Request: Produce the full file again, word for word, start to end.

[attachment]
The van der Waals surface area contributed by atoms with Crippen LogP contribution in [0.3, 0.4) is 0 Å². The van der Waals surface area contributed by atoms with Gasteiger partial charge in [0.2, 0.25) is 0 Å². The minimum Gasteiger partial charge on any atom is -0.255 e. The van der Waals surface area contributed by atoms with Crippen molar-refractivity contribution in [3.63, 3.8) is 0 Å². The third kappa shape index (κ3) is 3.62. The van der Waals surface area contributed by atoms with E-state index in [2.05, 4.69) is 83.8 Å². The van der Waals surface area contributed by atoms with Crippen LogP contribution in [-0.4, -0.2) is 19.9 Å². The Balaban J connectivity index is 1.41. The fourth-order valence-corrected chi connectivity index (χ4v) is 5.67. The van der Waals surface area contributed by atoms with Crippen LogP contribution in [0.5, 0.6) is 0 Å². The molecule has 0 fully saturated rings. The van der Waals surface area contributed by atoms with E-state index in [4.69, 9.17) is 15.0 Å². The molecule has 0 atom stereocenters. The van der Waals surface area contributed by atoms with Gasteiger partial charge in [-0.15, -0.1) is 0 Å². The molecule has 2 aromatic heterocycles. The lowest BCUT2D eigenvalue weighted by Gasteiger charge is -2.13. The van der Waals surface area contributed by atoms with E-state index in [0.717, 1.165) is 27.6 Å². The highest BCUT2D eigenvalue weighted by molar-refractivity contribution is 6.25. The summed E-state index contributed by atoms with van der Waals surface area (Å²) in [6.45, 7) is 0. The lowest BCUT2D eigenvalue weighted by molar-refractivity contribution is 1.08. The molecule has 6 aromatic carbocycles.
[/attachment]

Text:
The van der Waals surface area contributed by atoms with Crippen LogP contribution in [0.3, 0.4) is 0 Å². The van der Waals surface area contributed by atoms with Gasteiger partial charge in [0.2, 0.25) is 0 Å². The minimum Gasteiger partial charge on any atom is -0.255 e. The van der Waals surface area contributed by atoms with Crippen molar-refractivity contribution in [3.63, 3.8) is 0 Å². The third kappa shape index (κ3) is 3.62. The van der Waals surface area contributed by atoms with E-state index in [2.05, 4.69) is 83.8 Å². The van der Waals surface area contributed by atoms with Crippen LogP contribution in [-0.4, -0.2) is 19.9 Å². The Balaban J connectivity index is 1.41. The fourth-order valence-corrected chi connectivity index (χ4v) is 5.67. The van der Waals surface area contributed by atoms with Crippen LogP contribution in [0.5, 0.6) is 0 Å². The molecule has 0 fully saturated rings. The van der Waals surface area contributed by atoms with E-state index in [4.69, 9.17) is 15.0 Å². The molecule has 0 atom stereocenters. The van der Waals surface area contributed by atoms with Gasteiger partial charge in [-0.15, -0.1) is 0 Å². The molecule has 2 aromatic heterocycles. The lowest BCUT2D eigenvalue weighted by Gasteiger charge is -2.13. The van der Waals surface area contributed by atoms with E-state index in [0.717, 1.165) is 27.6 Å². The highest BCUT2D eigenvalue weighted by molar-refractivity contribution is 6.25. The summed E-state index contributed by atoms with van der Waals surface area (Å²) in [6.45, 7) is 0. The lowest BCUT2D eigenvalue weighted by molar-refractivity contribution is 1.08. The molecule has 6 aromatic carbocycles.